Tuesday, May 20, 2014

Daughter From Danang

Almost every week I am questioned about why we go to the trouble and expense of sending our girls to the school we've chosen. It would be so much easier in terms of time and travel not to mention a much less painful dent in our checking account every month to send them to a school that is closer and doesn't have the same price tag. So far, I've only been able to say that this is just something I feel very strongly about...in my gut I know this is the right thing for our girls.

Yesterday I watched a documentary that validates how I feel about this. Daughter from Danang  touched me on so many levels. Here is what their website says about the film:

"A heartbreaking documentary that upsets your expectations of happily-ever-afters, Daughter from Danang is a riveting emotional drama of longing, identity, and the personal legacy of war. To all outward appearances, Heidi is the proverbial “all-American girl”, hailing from small town Pulaski, Tenn. But her birth name was Mai Thi Hiep. Born in Danang, Vietnam in 1968, she’s the mixed-race daughter of an American serviceman and a Vietnamese woman. Fearing for her daughter’s safety at the war’s end, Hiep’s mother sent her to the U.S. on “Operation Babylift”, a Ford administration plan to relocate orphans and mixed-race children to the U.S. for adoption before they fell victim to a frighteningly uncertain future in Vietnam after the Americans pulled out. Mother and daughter would know nothing about each other for 22 years.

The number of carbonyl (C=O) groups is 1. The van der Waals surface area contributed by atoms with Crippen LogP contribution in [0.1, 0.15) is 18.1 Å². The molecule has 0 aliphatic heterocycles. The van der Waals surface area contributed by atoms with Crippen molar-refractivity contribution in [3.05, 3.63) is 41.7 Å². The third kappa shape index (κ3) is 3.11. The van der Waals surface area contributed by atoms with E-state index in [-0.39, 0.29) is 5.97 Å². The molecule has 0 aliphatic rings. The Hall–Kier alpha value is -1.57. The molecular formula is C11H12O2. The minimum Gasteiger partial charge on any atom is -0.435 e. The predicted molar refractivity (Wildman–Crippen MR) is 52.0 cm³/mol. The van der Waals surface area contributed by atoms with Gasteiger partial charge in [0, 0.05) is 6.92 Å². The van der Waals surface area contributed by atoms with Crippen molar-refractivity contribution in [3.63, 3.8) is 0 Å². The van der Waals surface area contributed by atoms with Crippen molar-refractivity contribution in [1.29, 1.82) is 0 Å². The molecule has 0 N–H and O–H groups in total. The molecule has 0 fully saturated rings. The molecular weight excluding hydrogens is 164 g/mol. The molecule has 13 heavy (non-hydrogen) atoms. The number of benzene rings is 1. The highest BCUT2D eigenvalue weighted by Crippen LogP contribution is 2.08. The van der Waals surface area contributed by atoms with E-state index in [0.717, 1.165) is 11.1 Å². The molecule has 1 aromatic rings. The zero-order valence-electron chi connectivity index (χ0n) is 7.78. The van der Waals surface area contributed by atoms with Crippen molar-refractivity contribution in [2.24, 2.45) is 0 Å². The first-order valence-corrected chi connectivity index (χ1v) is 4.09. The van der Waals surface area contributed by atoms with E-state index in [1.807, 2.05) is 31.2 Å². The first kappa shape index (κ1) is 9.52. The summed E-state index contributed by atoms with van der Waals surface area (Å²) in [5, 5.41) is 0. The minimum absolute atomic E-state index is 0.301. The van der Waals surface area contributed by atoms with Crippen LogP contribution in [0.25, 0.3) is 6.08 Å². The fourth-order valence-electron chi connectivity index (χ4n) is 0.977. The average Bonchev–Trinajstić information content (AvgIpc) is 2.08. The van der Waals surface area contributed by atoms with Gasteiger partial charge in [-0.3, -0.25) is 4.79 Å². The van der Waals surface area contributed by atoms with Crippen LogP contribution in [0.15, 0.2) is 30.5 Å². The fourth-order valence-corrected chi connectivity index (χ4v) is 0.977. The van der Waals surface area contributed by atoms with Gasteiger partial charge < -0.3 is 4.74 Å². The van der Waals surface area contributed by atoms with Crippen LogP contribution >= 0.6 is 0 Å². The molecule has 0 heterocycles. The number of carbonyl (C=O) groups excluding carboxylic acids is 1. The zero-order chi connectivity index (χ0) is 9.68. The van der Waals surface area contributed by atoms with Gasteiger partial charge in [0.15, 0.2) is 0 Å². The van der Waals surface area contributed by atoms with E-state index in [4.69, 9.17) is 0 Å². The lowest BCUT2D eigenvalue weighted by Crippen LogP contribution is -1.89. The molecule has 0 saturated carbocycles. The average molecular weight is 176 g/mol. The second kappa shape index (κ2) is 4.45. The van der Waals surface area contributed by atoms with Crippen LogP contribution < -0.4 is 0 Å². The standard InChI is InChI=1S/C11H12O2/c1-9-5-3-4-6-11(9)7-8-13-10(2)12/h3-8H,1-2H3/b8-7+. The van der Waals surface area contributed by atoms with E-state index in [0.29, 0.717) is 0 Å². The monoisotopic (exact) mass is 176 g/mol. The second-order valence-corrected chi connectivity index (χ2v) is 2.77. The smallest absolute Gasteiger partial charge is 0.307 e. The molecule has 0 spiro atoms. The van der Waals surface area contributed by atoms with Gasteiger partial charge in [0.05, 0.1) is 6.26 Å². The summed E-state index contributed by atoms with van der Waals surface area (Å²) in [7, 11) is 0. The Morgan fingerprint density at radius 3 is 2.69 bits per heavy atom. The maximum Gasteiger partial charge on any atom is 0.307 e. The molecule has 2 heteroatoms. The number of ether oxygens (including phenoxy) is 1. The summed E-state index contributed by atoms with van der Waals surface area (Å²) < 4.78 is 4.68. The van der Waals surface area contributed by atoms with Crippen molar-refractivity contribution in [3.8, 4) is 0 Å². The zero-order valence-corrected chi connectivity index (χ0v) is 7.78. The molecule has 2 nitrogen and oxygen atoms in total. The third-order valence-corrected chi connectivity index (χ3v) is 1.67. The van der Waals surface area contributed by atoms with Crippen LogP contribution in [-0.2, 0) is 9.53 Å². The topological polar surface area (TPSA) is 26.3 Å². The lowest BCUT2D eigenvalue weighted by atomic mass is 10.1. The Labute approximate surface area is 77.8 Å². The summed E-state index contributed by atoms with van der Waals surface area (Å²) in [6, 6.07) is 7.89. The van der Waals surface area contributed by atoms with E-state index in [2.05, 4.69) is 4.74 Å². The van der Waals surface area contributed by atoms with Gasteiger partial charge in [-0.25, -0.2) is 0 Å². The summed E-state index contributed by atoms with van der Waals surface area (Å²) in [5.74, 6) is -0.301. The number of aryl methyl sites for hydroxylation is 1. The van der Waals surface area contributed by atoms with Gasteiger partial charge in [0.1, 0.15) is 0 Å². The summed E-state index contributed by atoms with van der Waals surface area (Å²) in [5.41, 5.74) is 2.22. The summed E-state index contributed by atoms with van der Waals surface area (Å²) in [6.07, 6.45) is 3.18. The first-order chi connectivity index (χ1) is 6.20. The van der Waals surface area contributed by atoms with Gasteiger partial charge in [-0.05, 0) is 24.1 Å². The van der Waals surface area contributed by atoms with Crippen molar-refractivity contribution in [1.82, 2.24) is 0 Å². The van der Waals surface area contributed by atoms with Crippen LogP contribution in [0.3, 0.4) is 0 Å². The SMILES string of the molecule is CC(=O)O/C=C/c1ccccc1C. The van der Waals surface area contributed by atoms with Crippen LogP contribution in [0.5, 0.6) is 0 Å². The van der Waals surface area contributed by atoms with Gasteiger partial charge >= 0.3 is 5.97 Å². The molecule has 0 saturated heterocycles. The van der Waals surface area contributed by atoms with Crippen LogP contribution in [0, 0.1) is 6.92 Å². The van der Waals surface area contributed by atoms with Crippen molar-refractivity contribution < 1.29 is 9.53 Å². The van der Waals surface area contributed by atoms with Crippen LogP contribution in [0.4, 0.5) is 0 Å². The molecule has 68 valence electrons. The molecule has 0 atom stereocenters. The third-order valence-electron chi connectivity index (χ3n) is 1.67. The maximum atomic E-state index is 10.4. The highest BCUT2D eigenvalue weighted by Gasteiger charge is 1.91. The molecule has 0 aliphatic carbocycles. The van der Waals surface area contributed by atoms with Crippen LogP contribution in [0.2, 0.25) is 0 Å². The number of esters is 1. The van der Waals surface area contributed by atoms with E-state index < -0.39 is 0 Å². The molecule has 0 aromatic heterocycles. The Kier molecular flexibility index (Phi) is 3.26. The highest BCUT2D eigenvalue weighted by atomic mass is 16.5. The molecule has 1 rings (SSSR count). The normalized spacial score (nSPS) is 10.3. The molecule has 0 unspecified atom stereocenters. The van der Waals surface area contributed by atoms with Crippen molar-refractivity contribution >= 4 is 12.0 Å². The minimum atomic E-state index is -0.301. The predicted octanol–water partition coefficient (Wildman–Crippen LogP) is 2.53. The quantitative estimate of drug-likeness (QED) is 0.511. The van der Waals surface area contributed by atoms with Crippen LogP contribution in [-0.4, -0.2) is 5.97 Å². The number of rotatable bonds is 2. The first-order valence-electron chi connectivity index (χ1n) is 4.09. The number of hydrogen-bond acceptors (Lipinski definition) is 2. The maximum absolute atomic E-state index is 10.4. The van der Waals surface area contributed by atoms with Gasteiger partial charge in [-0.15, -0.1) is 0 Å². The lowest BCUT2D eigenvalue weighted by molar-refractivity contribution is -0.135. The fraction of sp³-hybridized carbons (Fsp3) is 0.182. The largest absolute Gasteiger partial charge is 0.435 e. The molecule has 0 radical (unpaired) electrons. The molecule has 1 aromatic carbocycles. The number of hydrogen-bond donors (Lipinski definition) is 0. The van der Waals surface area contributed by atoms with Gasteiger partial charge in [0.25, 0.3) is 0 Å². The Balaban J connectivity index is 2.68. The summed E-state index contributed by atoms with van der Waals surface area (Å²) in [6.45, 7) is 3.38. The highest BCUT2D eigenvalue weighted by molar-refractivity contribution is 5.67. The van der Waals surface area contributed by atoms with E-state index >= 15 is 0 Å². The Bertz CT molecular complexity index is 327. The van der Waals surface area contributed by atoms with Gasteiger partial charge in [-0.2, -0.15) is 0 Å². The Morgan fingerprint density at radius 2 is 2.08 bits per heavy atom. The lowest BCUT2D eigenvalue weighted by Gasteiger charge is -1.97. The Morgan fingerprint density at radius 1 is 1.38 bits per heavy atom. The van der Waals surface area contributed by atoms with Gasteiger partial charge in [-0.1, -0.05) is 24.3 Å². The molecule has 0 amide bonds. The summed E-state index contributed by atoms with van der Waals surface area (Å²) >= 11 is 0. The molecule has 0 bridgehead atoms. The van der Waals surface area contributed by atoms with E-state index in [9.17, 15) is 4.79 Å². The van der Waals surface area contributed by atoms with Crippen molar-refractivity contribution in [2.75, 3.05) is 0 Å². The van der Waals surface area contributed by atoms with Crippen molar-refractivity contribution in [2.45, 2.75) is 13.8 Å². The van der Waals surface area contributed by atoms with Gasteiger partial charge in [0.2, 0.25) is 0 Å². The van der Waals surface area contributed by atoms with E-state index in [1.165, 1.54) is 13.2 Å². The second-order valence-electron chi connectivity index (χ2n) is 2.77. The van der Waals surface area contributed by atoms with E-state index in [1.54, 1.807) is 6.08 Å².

Now, as if by a miracle, they are reunited in Danang. But what seems like the cue for a happy ending is anything but. Heidi and her Vietnamese relatives find themselves caught in a confusing clash of cultures and at the mercy of conflicting emotions that will change their lives forever. Through intimate and sometimes excruciating moments, Daughter from Danang profoundly shows how wide the chasms of cultural difference and how deep the wounds of war can run--even within one family."

Although the circumstances are very different, we could be talking about Lucy 22 years from now. I have no way of knowing at this point what she will want to know of her birth family. What I do know is that I want to arm her with as many tools as I can so that if/when that day comes, she will be as prepared as she can be. She will have the language of her heritage. She will have an understanding of Chinese culture (which is very similar to the Vietnamese culture in that children are expected to monetarily take care of their family and which was the cause of Heidi's breakdown in the film). She will have a strong history of love and affection from her adoptive family (which was also lacking in Heidi's case). She will have a sister who understands all of this as well so that she will not feel she has to make a choice to leave behind a sister who doesn't speak or understand Chinese language/culture.

I feel so badly for Heidi that she went into the reunion so blindly. She put it quite aptly when she said, "I came here wanting to be the 7 year old child who needs mothered and instead I am the one who is the mother and my mother is the child."

For anyone who has adopted a child of another country and for extended family, I highly recommend watching this documentary. It is available for free on Youtube! I watched it on my iPad.

I've attached it here (and here's the link just in case)

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